Throughout the 19th century attitudes to the ‘stuff of life’ were increasingly entangled with the ever expanding life of stuff. The sheer quantity of material goods produced and consumed created minute gradations in status that could be deduced from a person’s curtains, or their waistcoat, or the size of the waistcoat. It was now easy to weigh and measure yourself and, moreover, to know the correct weight for your height. Weight-reducing diets and diet pills became more popular while the normal diet grew heavier and indigestion became endemic. Good digestion, said Sydney Smith, ‘is the great secret of life’. The science of nutrition was slow to catch up. The Carlyles’ doctor’s advice to avoid vegetables did nothing to relieve their constipation, as Jane recounted in her journals. In expanding cities space was under pressure. It was important both literally and metaphorically to keep one’s elbows in and not take up too much room, or, as Forth puts it in a typically opaque phrase: ‘the growing containment and closure of bodies … was not only a matter of visuality but part of a developing kinaesthetic that contributed to the lived experience of containment and closure.’ At one extreme this led to anorexia and the fashionable consumptive look that was the forerunner of heroin chic. It also, perhaps, though Forth does not put this argument, marks the point at which fat becomes first a predominantly female and subsequently a feminist issue. While men continued to be allowed a hearty Pickwickian girth a Victorian heroine had to be slender.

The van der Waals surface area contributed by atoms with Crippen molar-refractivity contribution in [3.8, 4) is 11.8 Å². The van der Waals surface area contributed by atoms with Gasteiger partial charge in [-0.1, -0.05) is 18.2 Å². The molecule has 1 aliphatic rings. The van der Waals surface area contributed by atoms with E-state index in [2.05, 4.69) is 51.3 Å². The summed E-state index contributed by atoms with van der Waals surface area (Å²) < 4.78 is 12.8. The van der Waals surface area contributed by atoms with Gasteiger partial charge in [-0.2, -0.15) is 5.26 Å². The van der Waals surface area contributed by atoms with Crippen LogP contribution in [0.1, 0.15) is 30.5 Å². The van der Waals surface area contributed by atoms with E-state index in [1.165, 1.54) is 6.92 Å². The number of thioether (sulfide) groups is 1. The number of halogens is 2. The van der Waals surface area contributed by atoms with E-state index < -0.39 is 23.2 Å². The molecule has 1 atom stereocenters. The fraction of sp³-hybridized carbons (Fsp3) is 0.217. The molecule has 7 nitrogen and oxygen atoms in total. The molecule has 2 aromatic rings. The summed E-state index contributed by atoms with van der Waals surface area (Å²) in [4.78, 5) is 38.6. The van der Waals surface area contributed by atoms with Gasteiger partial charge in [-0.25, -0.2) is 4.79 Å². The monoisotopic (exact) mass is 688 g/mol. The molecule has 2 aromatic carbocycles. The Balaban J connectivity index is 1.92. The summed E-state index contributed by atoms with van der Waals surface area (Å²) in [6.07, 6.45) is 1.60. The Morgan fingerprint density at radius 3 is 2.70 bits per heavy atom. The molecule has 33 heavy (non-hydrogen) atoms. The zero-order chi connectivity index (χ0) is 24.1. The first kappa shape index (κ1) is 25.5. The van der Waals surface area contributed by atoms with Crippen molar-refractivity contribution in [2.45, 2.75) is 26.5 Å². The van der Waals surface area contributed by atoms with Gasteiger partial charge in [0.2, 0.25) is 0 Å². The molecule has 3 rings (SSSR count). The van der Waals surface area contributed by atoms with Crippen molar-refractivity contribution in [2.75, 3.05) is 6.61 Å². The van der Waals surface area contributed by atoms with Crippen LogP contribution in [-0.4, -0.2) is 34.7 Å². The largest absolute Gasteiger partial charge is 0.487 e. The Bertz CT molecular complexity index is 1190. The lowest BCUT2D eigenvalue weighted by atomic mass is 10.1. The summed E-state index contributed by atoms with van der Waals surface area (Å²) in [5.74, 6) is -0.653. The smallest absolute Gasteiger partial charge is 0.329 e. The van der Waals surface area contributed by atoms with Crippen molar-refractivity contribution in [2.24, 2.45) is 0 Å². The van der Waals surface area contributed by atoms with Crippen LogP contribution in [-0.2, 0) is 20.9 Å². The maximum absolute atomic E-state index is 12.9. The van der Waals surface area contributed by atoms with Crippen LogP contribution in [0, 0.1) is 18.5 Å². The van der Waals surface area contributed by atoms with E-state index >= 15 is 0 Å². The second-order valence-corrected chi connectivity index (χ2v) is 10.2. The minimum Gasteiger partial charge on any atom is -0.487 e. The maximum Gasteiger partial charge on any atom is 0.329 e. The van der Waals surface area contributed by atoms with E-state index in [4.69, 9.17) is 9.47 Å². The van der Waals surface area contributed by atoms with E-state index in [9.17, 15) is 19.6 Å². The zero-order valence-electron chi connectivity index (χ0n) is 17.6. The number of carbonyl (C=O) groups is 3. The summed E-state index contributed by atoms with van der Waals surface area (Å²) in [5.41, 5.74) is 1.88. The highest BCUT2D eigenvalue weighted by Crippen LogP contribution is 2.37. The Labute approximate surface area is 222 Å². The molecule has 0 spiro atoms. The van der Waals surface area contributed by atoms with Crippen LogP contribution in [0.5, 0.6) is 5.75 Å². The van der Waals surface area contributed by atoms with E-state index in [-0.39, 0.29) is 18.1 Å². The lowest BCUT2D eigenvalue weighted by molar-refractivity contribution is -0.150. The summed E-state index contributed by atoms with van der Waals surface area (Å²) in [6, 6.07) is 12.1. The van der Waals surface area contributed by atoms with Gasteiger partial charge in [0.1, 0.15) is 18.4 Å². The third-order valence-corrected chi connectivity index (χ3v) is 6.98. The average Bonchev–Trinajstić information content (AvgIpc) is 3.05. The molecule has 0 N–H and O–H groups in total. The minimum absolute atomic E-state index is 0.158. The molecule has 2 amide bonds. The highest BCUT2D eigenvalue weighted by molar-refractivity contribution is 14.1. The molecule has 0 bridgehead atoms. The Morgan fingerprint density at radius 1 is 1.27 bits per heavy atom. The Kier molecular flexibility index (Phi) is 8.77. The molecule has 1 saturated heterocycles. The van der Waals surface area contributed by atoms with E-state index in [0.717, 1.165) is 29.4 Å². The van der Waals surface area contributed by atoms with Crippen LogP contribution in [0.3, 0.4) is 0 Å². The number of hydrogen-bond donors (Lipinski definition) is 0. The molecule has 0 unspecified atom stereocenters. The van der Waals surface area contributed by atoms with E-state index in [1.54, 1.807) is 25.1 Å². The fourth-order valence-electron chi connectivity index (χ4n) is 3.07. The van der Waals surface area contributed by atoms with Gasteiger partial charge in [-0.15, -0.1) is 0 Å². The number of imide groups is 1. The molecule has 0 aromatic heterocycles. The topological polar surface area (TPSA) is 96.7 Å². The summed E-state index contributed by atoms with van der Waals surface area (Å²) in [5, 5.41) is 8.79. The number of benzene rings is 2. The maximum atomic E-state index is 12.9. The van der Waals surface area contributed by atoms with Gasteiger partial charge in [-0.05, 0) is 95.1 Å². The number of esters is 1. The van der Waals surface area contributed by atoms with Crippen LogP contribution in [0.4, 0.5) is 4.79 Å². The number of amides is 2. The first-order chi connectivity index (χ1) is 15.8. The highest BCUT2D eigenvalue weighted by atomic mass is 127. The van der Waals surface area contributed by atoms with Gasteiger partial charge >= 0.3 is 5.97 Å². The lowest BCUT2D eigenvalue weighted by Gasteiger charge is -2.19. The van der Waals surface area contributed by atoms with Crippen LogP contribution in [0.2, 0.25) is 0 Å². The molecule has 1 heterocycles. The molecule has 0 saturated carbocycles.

Forth feeds the reader some toothsome titbits in this unnerving but gripping book. He comments that the nouvelle cuisine that started in the 1970s sought to distance us from ‘the coarser aspects of animal life’, both by the chefs’ smaller portions and by the minimalist manner in which they served them, and decries our obsession with healthy eating as a species of magical thinking. ‘Diets ostensibly aimed at forestalling death,’ he writes, ‘may result in lifestyles that treat “life” as a problem. We may all be encouraged to eat organic, but not because we are entirely comfortable being organic.’ Our stereotypes of fat, and our dislike, even horror, of those we currently see and shame as departing from some ideal body-shape degrade and dishonour us
Why do we in the West have such an intense aversion to fat? Was fatness really celebrated as a sign of health, prosperity, status and beauty at some point in the distant past? Christopher Forth explores these questions in his lively, ambitious book Fat: A Cultural History of the Stuff of Life... Forth’s analysis is given an excellent, often unsettling edge by his insistence on understanding fat not just visually but viscerally too. He is interested in fat as an organic, material substance found in humans, animals and even soil. We don’t just look at fat; we touch, taste and smell it as well. Forth immerses us in the lusciously greasy delights of dietary fats, the transcendent luminosity of sacred oils and religious offerings, and the early modern traffic in axungia hominis (human fat), used for medical purposes...when Forth is out of his chronological comfort zone, his analysis and arguments begin to feel unmoored. Some important factors, such as the Christian notion of bodily resurrection and the rise of imperialism, receive considerable attention, but, given that they are very rich areas of historiographical study in their own right, his analysis feels a little undeveloped... Overall, this is a ‘fat’ book in the most agriculturally positive sense of the word. It is an impressive, lively study and an enjoyable read. Forth’s book breaks new ground and will provide historians of the body with much to think about for years to come.